American RadioWorks |
Martin Luther King Jr. is jostled in Memphis as the march he's leading on March 28, 1968 turns violent. Photo courtesy University of Memphis Libraries.

Featured Documentary: King's Last March

Martin Luther King Jr. was assassinated on April 4, 1968. More than four decades later, King remains one of the most vivid symbols of hope for racial unity in America. But that’s not the way he was viewed in the last year of his life.

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American RadioWorks |
Martin Luther King Jr. is jostled in Memphis as the march he's leading on March 28, 1968 turns violent. Photo courtesy University of Memphis Libraries.

Featured Documentary: King's Last March

Martin Luther King Jr. was assassinated on April 4, 1968. More than four decades later, King remains one of the most vivid symbols of hope for racial unity in America. But that’s not the way he was viewed in the last year of his life.

Recent Posts

  • 02.04.16

    When School Vouchers Are Not a Leg Up

    School voucher programs are controversial because they allow students to use public funds to pay for private school. A new paper is one of the first to show a school voucher program actually lowering student test scores.
  • 01.28.16

    Learning Financial Literacy

    Most teenagers are not learning about personal finance in school, according to an annual survey on financial literacy. Our guest this week says that needs to change.
  • 01.21.16

    Questioning Inequalities in Higher Ed

    College was once considered the path of upward mobility in this country, and for many people, it still is. But research shows that the higher education system can actually work against poor and minority students, because they often end up at colleges with few resources and low graduation rates.
  • 01.15.16

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Adoption stories


Beth-Ann Bloom
Woodbury, MN

Birth Country: South Korea
Decade of adoption: 1980s

I did not set out to adopt. For several years I used my professional skills to act as a resource to folks placing international waiting kids for adoption. I traveled to Seoul with staff of Children's Home Society of Minnesota to meet many children and the dedicated staff who cared for them. One little boy had Osteogenesis Imperfecta (brittle bone disease, a disorder that I had just published several research papers on). I assured the social workers that this darling one-year-old would do very well in an adoptive family. I did not realize that the conversation swirling around me in Korean was a decision to remove Chung Koo Hak from his excellent foster home because there was no placement forthcoming and there was no more funding for foster care.

When I asked about the little boy on my return and learned that he was gone, I asked for the opportunity to adopt him myself. CHSM staff were really clear that the Koreans would never accept placement with a single woman but they permitted me to pay for and submit a home study.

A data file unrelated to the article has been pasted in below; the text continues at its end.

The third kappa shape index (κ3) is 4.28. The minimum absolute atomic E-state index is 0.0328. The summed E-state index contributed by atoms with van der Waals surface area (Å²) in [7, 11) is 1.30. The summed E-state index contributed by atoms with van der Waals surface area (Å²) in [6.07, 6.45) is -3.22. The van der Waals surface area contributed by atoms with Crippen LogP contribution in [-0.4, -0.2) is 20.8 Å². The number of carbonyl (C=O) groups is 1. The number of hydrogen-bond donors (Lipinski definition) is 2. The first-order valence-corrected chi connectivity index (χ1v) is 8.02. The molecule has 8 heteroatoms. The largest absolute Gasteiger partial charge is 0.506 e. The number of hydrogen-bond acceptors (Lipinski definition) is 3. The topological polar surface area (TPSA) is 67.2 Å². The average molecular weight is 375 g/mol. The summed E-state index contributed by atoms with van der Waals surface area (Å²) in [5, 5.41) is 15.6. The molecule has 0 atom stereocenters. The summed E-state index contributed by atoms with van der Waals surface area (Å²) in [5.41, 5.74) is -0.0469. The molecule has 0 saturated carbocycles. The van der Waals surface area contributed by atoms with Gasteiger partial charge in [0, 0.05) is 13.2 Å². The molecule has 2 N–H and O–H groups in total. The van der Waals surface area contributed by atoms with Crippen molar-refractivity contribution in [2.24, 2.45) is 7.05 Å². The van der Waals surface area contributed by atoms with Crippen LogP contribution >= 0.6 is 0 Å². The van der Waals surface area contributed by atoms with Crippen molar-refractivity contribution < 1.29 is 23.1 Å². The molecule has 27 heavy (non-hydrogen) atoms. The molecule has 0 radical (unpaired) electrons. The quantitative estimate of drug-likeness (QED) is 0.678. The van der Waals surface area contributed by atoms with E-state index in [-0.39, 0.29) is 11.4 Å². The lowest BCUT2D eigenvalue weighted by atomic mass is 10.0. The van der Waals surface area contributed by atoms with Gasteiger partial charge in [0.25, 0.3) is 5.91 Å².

My son came home within six months. He is now in college with all the ups and downs that brings for every family. He won a trip around the world in 6th grade and we visited Seoul and some of the people who had cared for him along the way. We also visited the institution he likely would have been sent to. The most amazing feeling was to understand that the facilities for children with Korea are so non-existent that the institution for the handicapped is not wheel-chair accessible.

I caution you to tread lightly on the oft-explored theme of unhappy adopted kids ripped from their birth countries and raised in foreign lands. Many of these children come from countries without the resources to meet their physical needs. Yes, it would we wonderful if the Korean culture and economy changed enough to offer him the medical care, educational accommodations, rehabilitation, and accessibility he needs. It wouldn't have happened fast enough for him. It is a good thing you are telling individual stories because that's what international adoption is, individuals.

I showed my son that CHSM was seeking mentors for young adopted children. He said, "I wouldn't be very good at that because I would say, 'I am not an adopted Korean person with a disability. I am just a person.'"



Back to Adoption Stories


American RadioWorks |
Martin Luther King Jr. is jostled in Memphis as the march he's leading on March 28, 1968 turns violent. Photo courtesy University of Memphis Libraries.

Featured Documentary: King's Last March

Martin Luther King Jr. was assassinated on April 4, 1968. More than four decades later, King remains one of the most vivid symbols of hope for racial unity in America. But that’s not the way he was viewed in the last year of his life.

Recent Posts

  • 02.04.16

    When School Vouchers Are Not a Leg Up

    School voucher programs are controversial because they allow students to use public funds to pay for private school. A new paper is one of the first to show a school voucher program actually lowering student test scores.
  • 01.28.16

    Learning Financial Literacy

    Most teenagers are not learning about personal finance in school, according to an annual survey on financial literacy. Our guest this week says that needs to change.
  • 01.21.16

    Questioning Inequalities in Higher Ed

    College was once considered the path of upward mobility in this country, and for many people, it still is. But research shows that the higher education system can actually work against poor and minority students, because they often end up at colleges with few resources and low graduation rates.
  • 01.15.16

    Learning as a Science

    What does research say about how students learn best? A group of deans from schools of education around the country has united to make sure future teachers are armed with information about what works in the classroom.